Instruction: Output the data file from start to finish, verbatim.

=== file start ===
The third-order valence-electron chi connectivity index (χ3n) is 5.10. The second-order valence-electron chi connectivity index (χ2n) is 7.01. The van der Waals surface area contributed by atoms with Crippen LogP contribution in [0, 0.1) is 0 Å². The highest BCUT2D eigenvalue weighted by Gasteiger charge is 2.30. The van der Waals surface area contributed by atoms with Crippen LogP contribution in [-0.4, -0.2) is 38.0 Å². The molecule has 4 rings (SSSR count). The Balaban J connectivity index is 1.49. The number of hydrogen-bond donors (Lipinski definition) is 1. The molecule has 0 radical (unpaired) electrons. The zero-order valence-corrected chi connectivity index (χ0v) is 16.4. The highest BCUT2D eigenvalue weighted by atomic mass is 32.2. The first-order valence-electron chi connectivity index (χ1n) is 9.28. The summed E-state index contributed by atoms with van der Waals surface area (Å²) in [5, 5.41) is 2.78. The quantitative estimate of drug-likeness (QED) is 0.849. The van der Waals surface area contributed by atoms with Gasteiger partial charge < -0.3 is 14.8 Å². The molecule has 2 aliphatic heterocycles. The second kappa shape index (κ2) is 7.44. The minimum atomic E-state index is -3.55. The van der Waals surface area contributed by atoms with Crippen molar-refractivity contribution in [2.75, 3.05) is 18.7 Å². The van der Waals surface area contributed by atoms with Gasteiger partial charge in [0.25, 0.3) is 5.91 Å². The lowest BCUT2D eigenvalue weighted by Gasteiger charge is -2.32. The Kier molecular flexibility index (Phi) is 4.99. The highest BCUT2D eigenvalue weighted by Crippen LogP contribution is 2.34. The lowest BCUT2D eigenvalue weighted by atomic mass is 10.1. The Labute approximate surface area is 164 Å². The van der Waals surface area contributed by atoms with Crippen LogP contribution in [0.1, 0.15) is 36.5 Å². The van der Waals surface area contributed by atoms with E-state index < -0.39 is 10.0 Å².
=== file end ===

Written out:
The third-order valence-electron chi connectivity index (χ3n) is 5.10. The second-order valence-electron chi connectivity index (χ2n) is 7.01. The van der Waals surface area contributed by atoms with Crippen LogP contribution in [0, 0.1) is 0 Å². The highest BCUT2D eigenvalue weighted by Gasteiger charge is 2.30. The van der Waals surface area contributed by atoms with Crippen LogP contribution in [-0.4, -0.2) is 38.0 Å². The molecule has 4 rings (SSSR count). The Balaban J connectivity index is 1.49. The number of hydrogen-bond donors (Lipinski definition) is 1. The molecule has 0 radical (unpaired) electrons. The zero-order valence-corrected chi connectivity index (χ0v) is 16.4. The highest BCUT2D eigenvalue weighted by atomic mass is 32.2. The first-order valence-electron chi connectivity index (χ1n) is 9.28. The summed E-state index contributed by atoms with van der Waals surface area (Å²) in [5, 5.41) is 2.78. The quantitative estimate of drug-likeness (QED) is 0.849. The van der Waals surface area contributed by atoms with Gasteiger partial charge < -0.3 is 14.8 Å². The molecule has 2 aliphatic heterocycles. The second kappa shape index (κ2) is 7.44. The minimum atomic E-state index is -3.55. The van der Waals surface area contributed by atoms with Crippen molar-refractivity contribution in [2.75, 3.05) is 18.7 Å². The van der Waals surface area contributed by atoms with Gasteiger partial charge in [0.25, 0.3) is 5.91 Å². The lowest BCUT2D eigenvalue weighted by Gasteiger charge is -2.32. The Kier molecular flexibility index (Phi) is 4.99. The highest BCUT2D eigenvalue weighted by Crippen LogP contribution is 2.34. The lowest BCUT2D eigenvalue weighted by atomic mass is 10.1. The Labute approximate surface area is 164 Å². The van der Waals surface area contributed by atoms with Crippen LogP contribution in [0.1, 0.15) is 36.5 Å². The van der Waals surface area contributed by atoms with E-state index < -0.39 is 10.0 Å².